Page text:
At some point in history, the ideas and assumptions we take for granted were controversial.
Now, their opposing idea would be the one considered extreme, and those who hold it are likely to be rejected or simply remain silent. Majority opinion feels stable, but it is constantly in flux.
Back in the 1930s, French historian and political scientist Alexis de Tocqueville, suggested that “As long as the majority is still undecided, discussion is carried on; but as soon as its decision is irrevocably pronounced, everyone is silent, and the friends as well as the opponents of the measure unite in assenting to its propriety.” Known as the Tocqueville effect, this dynamic in human behaviour is alive and well today.
The very tyrannical nature of majority opinion, as Tocqueville described it, is a fascinating thing to consider. For instance, how exactly is majority opinion arrived at? And what causes it to shift in ways that redefine what is politically correct, and what is not?
The ever-shifting ‘Overton Window’
This pattern of the changing acceptability of a given issue or idea is best explained by a theory referred to the Overton Window. Named in the 1990s after the late political scientist Joseph Overton, this concept describes the fact that across the entire spectrum of ideas and opinions on any political issue, only some are considered palatable and acceptable by the general populace.
The ideas “in” the Overton Window are those that are accepted in the mainstream. Then, on each side of any given issue are ideas considered controversial. As ideas move further from the Overton Window, they are labelled ‘insane’. This window, however is constantly moving as opinions surrounding issues shift. Most new ideas follow through a predictable journey from being unthinkable, to radical, acceptable, sensible and then finally popular or normal.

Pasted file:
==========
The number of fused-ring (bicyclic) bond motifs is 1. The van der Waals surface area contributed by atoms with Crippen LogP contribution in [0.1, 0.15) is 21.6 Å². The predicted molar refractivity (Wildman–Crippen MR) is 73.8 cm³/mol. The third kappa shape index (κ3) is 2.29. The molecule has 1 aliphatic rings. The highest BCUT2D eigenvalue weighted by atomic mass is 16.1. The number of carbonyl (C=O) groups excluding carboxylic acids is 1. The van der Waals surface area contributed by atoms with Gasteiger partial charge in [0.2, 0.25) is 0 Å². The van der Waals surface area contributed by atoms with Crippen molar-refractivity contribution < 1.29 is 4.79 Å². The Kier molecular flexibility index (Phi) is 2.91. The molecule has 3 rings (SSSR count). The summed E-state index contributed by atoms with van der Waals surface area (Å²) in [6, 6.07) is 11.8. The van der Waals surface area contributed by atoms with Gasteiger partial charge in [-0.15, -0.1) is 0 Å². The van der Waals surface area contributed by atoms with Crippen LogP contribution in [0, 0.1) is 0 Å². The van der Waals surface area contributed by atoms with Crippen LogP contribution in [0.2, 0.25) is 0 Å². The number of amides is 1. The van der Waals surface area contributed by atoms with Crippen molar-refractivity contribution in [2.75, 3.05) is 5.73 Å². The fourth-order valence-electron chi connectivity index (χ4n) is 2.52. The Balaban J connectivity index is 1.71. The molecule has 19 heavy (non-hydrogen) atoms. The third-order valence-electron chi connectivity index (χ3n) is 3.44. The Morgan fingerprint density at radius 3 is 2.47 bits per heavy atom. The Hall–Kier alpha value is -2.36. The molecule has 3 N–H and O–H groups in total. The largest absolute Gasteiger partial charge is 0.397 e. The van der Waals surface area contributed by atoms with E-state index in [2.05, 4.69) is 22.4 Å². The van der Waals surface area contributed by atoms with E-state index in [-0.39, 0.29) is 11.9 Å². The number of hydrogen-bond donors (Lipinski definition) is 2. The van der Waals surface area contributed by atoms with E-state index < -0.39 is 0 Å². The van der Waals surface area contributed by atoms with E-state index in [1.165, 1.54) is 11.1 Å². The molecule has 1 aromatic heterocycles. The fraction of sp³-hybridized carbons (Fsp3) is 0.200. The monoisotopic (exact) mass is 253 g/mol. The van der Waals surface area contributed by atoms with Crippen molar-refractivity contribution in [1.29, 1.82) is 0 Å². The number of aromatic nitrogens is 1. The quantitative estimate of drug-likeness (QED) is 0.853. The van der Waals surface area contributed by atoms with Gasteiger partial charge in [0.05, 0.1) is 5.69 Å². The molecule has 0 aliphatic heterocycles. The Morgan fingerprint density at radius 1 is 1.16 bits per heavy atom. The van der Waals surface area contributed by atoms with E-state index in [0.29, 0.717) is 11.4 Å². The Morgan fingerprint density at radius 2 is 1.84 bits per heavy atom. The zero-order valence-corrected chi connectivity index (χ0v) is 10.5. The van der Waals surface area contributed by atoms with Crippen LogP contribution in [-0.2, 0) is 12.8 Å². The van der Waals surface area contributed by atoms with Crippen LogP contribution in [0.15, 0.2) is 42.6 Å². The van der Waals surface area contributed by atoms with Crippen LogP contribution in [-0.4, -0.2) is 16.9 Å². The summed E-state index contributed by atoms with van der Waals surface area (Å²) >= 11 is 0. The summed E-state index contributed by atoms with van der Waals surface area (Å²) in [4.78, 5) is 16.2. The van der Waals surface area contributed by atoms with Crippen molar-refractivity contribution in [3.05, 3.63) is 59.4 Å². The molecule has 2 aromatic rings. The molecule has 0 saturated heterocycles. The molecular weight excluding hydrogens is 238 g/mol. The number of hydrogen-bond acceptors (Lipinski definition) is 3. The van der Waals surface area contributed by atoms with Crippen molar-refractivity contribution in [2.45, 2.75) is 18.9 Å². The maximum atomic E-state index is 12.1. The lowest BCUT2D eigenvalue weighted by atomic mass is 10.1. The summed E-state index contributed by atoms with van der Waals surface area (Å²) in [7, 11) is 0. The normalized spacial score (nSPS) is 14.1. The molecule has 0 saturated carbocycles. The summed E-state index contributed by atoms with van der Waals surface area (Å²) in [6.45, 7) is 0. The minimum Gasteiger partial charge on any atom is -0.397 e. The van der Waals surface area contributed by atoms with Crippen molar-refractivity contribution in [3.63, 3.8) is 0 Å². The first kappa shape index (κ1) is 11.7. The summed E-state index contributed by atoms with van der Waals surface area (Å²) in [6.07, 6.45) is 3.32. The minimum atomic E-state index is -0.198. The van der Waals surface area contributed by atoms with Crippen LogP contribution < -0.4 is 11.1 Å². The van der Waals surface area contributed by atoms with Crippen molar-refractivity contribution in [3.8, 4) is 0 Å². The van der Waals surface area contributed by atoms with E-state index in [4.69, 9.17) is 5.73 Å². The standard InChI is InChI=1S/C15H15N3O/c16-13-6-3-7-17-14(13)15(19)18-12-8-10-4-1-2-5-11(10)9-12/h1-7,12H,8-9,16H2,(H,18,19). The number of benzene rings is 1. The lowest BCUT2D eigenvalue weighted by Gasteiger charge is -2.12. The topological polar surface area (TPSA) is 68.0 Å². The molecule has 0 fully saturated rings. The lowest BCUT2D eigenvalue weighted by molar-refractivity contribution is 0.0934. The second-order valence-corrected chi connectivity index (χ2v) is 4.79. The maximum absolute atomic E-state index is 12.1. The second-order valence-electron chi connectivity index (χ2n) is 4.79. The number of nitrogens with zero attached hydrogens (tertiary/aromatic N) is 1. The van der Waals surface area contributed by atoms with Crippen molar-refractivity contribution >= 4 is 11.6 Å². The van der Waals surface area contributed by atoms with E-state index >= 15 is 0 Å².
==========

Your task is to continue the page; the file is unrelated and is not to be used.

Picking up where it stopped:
The growth of the anti-smoking movement
For a case-in-point of this very process, consider the changes in public opinion towards smoking in the 20th century. When anti-smoking initiatives first began to gain ground in the mid-1900s, there was resistance from all fronts. Cigarette companies obviously weren’t thrilled about new regulations designed to curtail their products. Similarly, smokers didn’t want their habits and social routines challenged or disrupted. And even many non-smokers flinched at what was perceived to be an impingement on their liberties.
As such, initial anti-smoking campaigns had a tough time persuading people. In 1954, a full four decades after early evidence surfaced which showed the link between smoking and cancer, 60% of people surveyed in a Gallup Poll answered ‘unsure’ or ‘no’ to the survey question “Do you believe smoking causes lung cancer?” Even more staggering is the fact that at this point half of all doctors were regular smokers.
“The Overton Window has shifted so that the endorsement of smoking is now a fringe, if not insane, idea.”
Slowly but surely, things began to shift. When the US Surgeon General released a public report on the dangers of smoking, the tide began to turn. There was gradually more and more support for banning smoking in indoor spaces and parents began to prohibit their kids from smoking. Politicians and legislation soon followed suit. Eventually, cigarette packages began displaying confronting warnings on the dangers of smoking.